Sputnik: I was going to ask you, how much do you think that all these butting heads during the shutdown has chipped away at all at Trump's confidence and his ability to push forward his agenda, or not?
Dr Jeanne Zaino: Yes, it has certainly pushed down his poll numbers. Nancy Pelosi and the Democrats have been the beneficiaries of his drop in poll numbers. Now certainly, he can recuperate on that.
So the idea he could, you know, fulfil this campaign promise with a Democratic Congress is unthinkable at this point. So I am not sure about his confidence, he is a very confident person but he has got to be realistic in feeling that he is going to have to find a way to end runaround Congress to get things done.
Hence, we might see a call for an emergency declaration, use of executive orders and other powers that other presidents have used when they faced a recalcitrant Congress.
Sputnik: Yes. Do you think we should expect any breakthroughs really because everything you have said shows that there is really not much wiggle room, is there?
Dr Jeanne Zaino: There is really not and he could be pessimistic but it is not just that we are facing a divided Congress, it is that we are also looking at the 2020 election that many people have already announced they are running for, which really puts a damper on people's willingness to go forward and engage in some sort of compromise on issues their base cares about.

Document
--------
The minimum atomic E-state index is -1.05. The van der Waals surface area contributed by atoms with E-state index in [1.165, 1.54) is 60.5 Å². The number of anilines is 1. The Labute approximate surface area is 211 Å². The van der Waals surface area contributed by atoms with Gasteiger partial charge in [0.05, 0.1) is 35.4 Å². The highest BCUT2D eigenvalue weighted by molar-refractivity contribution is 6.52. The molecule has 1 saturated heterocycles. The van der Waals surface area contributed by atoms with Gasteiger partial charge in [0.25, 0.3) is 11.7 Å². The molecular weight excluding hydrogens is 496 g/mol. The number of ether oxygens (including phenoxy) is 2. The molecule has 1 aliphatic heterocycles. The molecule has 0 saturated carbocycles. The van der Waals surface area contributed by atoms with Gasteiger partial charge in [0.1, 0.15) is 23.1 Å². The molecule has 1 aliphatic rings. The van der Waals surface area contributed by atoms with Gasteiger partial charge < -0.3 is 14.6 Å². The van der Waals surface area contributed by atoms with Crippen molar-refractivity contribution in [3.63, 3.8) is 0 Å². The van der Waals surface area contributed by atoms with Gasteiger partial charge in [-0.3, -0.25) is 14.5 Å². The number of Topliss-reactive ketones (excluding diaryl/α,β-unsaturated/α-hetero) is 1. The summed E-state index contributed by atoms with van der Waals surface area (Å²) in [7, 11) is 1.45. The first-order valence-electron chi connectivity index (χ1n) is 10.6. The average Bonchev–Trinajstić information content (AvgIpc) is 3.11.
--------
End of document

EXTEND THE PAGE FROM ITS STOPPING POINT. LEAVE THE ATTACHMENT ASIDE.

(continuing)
He may find some common ground but again that depends on the president's willingness to find areas in which he could really appeal to moderate Democrats, moderate Republicans and sort of cobble together a coalition.
Interestingly as you look at national security, it is one of the odd things that sort of joins the president and his sort of "America First" approach with some of the progressive liberals. So there are some strange bedfellows he could find but very, very tough to imagine this is going to be a very active Congress over the next year.
Sputnik: And finally, do we know to what extent because you have mentioned of course the 2020 election, do we know to what extent this State of the Union address will reflect Trump's 2020 campaign promises?
Dr Jeanne Zaino: I think he will probably give us a preview as to what his message [will be]. And that is why I think, the White House has said he is going to give a message of unity and bipartisanship because, of course, when he runs as an incumbent in 2020, it is much different than running as a challenger in 2016. As a challenger, he could make the case that things are broken and he is going to fix it.
So I do think we are starting to see them pivot towards what might be a first look at what he is going to say in 2020. But with a country this divided and people as frustrated with the tone and the policies he has put forward, I think it is going to be a real uphill battle for him to solve that across the divide.
*ISIS also known as Daesh, a terrorist group outlawed in Russia and many other countries.
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The views and opinions expressed in the article do not necessarily reflect those of Sputnik.